The Commission published its Communication on the Social Dimension of the Economic and Monetary Union (EMU) aiming to deepen social integration of the EMU. It makes a link between the economic and labour market reforms and “the social implications of these reforms that are necessary to boost jobs, growth and enhance competitiveness”. But it are Member States that are responsible for the running and financial sustainability of their chosen social policy models.
PDF - 359 K
- The four indicators the Commission defined are difficult to measure and controversial since they are linked with political values of a society touching upon the redistribution of income. Social security systems, distribution and associated reforms are a Member States’ competence and have to stay at that level. All Member States are also responsible for ensuring the financing of the social-policy model they have chosen. However, the introduction of these social indicators may at no circumstances lead to less ambitious reforms at national level to (re)gain the necessary competitiveness of Member States on the global market.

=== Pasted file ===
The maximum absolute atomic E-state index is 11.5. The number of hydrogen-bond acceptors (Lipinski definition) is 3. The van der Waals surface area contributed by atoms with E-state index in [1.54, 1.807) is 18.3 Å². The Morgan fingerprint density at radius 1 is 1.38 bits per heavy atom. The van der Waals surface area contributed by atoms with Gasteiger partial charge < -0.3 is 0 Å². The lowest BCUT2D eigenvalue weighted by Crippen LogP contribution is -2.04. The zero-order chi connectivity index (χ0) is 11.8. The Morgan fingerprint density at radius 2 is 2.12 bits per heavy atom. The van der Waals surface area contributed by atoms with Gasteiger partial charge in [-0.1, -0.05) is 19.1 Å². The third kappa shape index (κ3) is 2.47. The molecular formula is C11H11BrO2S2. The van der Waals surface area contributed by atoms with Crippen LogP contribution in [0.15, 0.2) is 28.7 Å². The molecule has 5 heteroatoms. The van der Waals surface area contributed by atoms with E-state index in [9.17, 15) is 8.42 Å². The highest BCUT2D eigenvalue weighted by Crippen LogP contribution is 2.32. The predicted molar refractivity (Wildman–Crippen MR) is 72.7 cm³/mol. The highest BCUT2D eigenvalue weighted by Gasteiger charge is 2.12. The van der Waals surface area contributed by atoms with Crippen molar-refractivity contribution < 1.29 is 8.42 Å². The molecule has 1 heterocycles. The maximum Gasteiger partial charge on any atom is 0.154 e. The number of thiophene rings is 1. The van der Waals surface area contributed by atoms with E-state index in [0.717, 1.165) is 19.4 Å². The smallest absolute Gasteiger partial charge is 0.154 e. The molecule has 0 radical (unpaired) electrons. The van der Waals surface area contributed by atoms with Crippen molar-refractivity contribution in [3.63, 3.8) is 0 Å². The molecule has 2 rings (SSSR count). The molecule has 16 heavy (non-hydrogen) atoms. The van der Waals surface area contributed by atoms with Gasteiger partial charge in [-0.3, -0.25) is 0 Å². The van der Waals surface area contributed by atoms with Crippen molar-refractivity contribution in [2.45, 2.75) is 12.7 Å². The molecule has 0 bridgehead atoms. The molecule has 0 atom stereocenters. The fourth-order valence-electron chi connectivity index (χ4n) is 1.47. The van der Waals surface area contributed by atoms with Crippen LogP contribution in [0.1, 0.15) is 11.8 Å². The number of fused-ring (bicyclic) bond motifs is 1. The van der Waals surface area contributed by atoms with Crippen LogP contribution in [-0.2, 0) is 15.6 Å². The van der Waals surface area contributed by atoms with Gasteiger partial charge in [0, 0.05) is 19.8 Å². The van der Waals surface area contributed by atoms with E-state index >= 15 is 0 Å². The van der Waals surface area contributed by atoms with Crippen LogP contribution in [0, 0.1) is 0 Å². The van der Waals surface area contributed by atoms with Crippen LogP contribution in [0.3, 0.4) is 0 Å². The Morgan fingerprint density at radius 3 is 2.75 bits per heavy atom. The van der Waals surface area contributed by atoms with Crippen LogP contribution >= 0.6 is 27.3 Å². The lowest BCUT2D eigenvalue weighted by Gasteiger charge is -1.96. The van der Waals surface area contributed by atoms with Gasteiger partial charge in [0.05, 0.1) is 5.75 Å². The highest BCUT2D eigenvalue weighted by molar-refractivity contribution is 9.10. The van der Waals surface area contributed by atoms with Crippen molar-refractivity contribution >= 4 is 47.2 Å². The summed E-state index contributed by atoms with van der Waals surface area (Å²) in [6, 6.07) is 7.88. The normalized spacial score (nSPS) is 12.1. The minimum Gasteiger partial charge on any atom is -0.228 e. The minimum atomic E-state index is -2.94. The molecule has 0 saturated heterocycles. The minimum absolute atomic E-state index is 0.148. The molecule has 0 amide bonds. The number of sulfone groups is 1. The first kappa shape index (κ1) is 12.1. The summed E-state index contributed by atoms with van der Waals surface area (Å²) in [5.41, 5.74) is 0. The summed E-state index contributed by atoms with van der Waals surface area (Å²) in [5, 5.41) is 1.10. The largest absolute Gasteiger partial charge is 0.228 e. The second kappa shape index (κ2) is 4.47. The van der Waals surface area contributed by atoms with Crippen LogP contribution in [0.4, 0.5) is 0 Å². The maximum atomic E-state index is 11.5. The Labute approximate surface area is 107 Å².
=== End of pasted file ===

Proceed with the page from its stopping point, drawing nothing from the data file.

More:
- The Commission proposes to enhance solidarity and reinforce labour mobility. The worker mobility should indeed be further encouraged, barriers identified and overcome. This would be in the benefit of the European businesses’ and employees’ needs. It must however be clarified that solidarity within the EU can only be requested if every single Member State takes its responsibility.
- The Commission proposes to strengthen social dialogue. This is very welcome and should be strengthened both at national and EU level. We appreciate especially the proposals of the Commission to improve social partners’ involvement in the whole process of the European Semester. Further, The Communication me